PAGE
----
Thoughts from Adam
If you’re like me, you used to walk into client meetings heck bent on one thing: talking.
And why not? You’re the hired, experienced, trusted researcher. So you talked. You talked about your product. You talked about your quality. You talked about your competitor’s product and quality. You even crafted your questions to illicit more information so that you could keep talking.
It’s talking, we thought, that made us Experts. Sherpas. The Ones With All the Answers.
And then we learned better.
We now know the real experts in this business close their mouths. Open their ears. And let their clients give them the good stuff. Because clients know their own targets better than we ever will. Discounting this level of deep, intimate knowledge means missing out on a wealth of insights that can fuel a more cost- and time-effective experience for everyone.
The question is: can this concept be adopted without trial-by-fire? Is it possible to accelerate the learning curve when it comes to recognizing the line between where clients need our guidance, and where they can guide our thinking? And, even more challenging, how to do you teach your team how to teach their clients the value of this distinction?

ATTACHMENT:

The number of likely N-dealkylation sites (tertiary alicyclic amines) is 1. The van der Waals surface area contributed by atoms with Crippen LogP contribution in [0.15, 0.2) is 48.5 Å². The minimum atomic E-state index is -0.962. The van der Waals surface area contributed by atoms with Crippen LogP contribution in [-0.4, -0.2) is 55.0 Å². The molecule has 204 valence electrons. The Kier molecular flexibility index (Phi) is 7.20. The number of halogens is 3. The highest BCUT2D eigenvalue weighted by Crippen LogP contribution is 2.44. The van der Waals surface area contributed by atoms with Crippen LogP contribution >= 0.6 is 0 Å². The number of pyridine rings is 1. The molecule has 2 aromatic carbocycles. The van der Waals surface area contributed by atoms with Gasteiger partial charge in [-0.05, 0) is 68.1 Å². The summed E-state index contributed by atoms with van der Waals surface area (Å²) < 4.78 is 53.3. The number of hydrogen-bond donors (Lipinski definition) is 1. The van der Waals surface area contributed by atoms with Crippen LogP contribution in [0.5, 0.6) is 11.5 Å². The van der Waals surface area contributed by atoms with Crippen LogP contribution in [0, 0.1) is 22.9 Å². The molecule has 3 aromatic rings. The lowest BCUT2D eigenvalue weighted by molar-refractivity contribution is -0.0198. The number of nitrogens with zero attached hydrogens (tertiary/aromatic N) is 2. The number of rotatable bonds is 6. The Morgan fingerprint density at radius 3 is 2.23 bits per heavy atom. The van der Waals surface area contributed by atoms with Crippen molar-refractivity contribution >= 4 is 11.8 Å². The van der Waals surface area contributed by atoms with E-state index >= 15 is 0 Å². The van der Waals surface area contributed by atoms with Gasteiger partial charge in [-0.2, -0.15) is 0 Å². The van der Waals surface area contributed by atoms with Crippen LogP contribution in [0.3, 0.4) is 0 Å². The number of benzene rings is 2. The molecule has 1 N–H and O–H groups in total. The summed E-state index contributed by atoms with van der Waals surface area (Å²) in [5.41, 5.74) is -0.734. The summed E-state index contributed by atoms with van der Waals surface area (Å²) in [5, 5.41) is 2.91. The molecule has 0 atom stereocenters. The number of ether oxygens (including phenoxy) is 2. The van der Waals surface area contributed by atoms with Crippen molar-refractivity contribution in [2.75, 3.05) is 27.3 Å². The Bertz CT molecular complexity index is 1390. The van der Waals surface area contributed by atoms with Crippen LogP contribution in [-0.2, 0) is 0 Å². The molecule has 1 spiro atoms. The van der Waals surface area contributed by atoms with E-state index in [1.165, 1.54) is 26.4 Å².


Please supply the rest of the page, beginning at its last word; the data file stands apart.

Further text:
The first step is simply remembering that it exists. Our innate ability to translate clients’ objectives into actionable goals is so seamless that we often forget that we’re doing it. The fastest way to impart this skill to others is to point it out.
Take the time, either before the meeting (best) or immediately after (still effective), to highlight examples of how solid listening skills can translate into even better profits. Use your own mistakes…err, experiences…to help your team visualize the benefit of silence.
At the end of the day, client relationships are the same as any other. We all want to be heard. This is about tossing aside egos and trusting everyone in the room. Because when we effectively marry what our clients know, with what we know, the result is some seriously solid work.
And all we have to do to get there is shut up and listen.